Most cities and counties have a tax assessment website you can use to look up property tax records. You will get faster service if you have the property identification number. Some may also refer to it as:
- AIN – Assessor’s Identification Number
- APN – Assessor’s Property Number
- STRABL – Section – Township – Range – Area – Block – Lot
- STRAP – Section, Township, Range, Area, and Parcel Number
To make things easy, you can search up the AIN using the Nationwide Environmental Title Research’s public records, which can also help you get the right assessor’s location. The NETROOnline website can also help you find free information at the appropriate recorder office.
This database will not have every AIN listed. In these cases, call or visit the local tax assessor with any information you have; you can get the homeowner’s name by address. Acquiring property tax records is free.
Check with title companies
Title companies make it their business to know how to research for ownership deeds. If you’ve hit a dead-end with public records, your next stop might be a local title company.
Look up a local title company and visit them. Bring along the address of the property and any other information you may have.
Now, title loan companies are not going to do your research for free. You can expect to pay between $200 and $400 for a title search.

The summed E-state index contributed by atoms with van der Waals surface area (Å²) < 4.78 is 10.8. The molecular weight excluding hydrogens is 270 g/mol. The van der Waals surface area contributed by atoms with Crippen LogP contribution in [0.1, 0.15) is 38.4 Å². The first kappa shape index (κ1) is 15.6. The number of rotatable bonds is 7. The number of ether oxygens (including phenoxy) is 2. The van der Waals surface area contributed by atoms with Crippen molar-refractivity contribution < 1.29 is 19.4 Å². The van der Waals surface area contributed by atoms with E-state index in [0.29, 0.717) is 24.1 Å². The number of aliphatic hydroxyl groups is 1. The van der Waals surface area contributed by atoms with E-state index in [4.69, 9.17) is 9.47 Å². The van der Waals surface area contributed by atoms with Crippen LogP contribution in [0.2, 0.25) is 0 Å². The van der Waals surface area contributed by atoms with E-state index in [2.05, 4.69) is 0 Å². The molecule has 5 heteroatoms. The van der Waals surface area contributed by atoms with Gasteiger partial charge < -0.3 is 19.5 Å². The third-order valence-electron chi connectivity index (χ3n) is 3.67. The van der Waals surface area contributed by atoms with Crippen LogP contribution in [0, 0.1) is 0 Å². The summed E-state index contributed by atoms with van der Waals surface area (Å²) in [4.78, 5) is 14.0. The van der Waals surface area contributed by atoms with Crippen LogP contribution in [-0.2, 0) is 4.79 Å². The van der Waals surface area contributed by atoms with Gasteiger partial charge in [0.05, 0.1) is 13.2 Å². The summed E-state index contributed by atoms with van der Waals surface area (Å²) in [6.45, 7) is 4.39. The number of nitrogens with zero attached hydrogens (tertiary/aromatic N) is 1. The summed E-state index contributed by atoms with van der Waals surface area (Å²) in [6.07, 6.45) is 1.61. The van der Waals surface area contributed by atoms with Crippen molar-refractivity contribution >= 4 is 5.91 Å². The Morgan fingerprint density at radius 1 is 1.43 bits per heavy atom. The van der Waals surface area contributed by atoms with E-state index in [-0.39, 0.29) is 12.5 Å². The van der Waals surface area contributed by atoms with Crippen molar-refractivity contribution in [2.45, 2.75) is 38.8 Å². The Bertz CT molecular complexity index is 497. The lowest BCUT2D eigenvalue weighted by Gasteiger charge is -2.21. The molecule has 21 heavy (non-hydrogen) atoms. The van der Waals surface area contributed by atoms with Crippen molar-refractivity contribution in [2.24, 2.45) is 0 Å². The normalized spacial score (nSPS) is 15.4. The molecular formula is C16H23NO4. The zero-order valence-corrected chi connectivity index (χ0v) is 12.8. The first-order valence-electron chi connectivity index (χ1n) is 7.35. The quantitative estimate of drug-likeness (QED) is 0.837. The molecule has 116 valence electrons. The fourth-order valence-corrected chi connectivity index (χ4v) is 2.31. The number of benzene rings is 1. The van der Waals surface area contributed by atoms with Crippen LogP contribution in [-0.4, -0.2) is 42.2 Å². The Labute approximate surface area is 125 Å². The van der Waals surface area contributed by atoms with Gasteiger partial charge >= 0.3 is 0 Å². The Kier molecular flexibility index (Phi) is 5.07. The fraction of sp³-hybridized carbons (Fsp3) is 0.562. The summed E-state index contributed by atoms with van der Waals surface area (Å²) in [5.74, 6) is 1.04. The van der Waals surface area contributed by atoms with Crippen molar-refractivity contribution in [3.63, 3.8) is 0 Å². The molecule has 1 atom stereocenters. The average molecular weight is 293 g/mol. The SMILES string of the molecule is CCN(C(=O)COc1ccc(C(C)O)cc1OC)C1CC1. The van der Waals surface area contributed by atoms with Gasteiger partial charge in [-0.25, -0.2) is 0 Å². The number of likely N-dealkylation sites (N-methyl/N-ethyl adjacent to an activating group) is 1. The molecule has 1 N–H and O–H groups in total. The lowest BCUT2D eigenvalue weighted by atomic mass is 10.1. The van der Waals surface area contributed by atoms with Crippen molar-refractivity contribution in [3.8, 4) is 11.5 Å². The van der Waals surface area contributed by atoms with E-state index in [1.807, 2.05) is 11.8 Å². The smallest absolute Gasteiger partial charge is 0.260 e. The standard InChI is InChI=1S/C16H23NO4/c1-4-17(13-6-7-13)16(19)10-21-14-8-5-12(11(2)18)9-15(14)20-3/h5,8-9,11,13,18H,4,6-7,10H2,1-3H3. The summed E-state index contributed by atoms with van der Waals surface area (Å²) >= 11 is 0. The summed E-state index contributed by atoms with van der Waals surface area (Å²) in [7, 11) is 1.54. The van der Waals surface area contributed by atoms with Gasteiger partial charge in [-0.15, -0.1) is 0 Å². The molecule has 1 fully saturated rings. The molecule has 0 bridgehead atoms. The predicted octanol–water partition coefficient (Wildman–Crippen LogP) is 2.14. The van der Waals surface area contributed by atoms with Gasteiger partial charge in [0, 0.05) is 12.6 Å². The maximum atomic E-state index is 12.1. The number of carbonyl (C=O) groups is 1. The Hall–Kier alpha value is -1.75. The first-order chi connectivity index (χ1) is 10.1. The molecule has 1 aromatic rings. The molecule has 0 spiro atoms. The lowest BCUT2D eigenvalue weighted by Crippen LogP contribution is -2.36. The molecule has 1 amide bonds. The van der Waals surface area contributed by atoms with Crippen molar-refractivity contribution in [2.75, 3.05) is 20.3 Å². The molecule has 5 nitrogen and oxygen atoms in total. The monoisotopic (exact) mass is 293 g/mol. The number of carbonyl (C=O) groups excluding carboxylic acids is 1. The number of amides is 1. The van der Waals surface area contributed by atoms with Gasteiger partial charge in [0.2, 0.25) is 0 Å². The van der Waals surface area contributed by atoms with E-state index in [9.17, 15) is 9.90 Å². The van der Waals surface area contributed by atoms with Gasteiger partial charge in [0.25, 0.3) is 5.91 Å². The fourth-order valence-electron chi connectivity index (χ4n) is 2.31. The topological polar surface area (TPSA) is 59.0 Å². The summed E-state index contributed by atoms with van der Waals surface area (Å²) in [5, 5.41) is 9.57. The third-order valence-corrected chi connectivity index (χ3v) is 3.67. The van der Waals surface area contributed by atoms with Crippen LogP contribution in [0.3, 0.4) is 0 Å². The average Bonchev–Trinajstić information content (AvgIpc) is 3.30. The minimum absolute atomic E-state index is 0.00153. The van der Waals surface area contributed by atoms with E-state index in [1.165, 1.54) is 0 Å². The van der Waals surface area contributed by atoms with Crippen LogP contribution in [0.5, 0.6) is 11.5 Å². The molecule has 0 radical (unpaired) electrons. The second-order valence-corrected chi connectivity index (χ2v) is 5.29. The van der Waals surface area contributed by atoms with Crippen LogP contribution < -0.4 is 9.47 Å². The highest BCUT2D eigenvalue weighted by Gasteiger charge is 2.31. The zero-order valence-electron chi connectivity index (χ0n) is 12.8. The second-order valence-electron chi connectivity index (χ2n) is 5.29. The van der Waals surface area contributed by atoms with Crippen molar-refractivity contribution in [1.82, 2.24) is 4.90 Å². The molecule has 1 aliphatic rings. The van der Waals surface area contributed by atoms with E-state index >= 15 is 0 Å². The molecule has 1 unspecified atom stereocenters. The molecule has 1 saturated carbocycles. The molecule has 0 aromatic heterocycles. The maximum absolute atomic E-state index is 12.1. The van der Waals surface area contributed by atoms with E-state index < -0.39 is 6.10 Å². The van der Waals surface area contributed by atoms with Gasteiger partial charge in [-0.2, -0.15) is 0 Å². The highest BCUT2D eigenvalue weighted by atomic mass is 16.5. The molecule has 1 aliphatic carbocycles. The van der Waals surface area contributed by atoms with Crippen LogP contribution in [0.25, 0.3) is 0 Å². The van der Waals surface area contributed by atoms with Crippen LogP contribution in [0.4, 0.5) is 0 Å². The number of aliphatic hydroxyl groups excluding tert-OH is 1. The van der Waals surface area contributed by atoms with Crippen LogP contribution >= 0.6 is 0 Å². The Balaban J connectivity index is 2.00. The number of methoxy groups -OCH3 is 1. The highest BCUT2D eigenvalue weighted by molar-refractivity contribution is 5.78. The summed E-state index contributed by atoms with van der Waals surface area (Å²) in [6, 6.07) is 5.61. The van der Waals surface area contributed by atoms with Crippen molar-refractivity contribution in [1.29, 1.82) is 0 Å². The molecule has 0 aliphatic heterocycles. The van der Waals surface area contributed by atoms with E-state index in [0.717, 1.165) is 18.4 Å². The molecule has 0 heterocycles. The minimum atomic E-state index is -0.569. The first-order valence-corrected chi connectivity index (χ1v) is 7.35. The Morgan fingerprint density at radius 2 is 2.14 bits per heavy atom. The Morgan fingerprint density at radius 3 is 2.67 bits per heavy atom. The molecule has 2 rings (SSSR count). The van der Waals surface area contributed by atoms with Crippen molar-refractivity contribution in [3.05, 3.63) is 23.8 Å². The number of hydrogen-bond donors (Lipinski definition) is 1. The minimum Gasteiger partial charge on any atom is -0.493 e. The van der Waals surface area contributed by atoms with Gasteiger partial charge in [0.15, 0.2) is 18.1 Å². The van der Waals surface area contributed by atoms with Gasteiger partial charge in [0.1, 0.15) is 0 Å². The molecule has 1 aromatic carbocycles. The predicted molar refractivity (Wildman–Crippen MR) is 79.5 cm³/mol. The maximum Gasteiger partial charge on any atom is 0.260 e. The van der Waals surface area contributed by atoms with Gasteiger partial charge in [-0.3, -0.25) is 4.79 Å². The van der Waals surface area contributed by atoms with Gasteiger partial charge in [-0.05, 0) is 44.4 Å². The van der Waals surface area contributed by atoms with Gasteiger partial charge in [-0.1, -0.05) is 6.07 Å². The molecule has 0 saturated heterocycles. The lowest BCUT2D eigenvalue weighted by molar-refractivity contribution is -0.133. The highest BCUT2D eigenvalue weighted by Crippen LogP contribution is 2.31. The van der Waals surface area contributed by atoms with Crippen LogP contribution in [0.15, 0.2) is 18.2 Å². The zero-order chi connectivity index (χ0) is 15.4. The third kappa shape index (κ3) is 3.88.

You would have to pay for this search as part of your closing costs when you buy a property anyway, so it’s money well spent. However, a title search would be cheaper if you did it as part of buying a house.
Real estate ownership records
If you don’t want to do all the work trying to find free property records, you can seek a real estate agent’s help to find homeowner info.
Realtors have more experience tracking down homeowners on little information since they frequently do a homeowner check on all properties they list. They usually have an extensive homeowner registry with home listings.
Real estate agents also often have access to resources you don’t, such as a website to find the owner of the property through private databases. But these services rarely come free of charge unless you have an established relationship with someone willing to do the work for you.
You may be able to find out plenty of information about the current owners of a house by visiting a realtor. And many times, they may be able to access previous sales so you can see how many owners came before, although they may not be able to give you their names.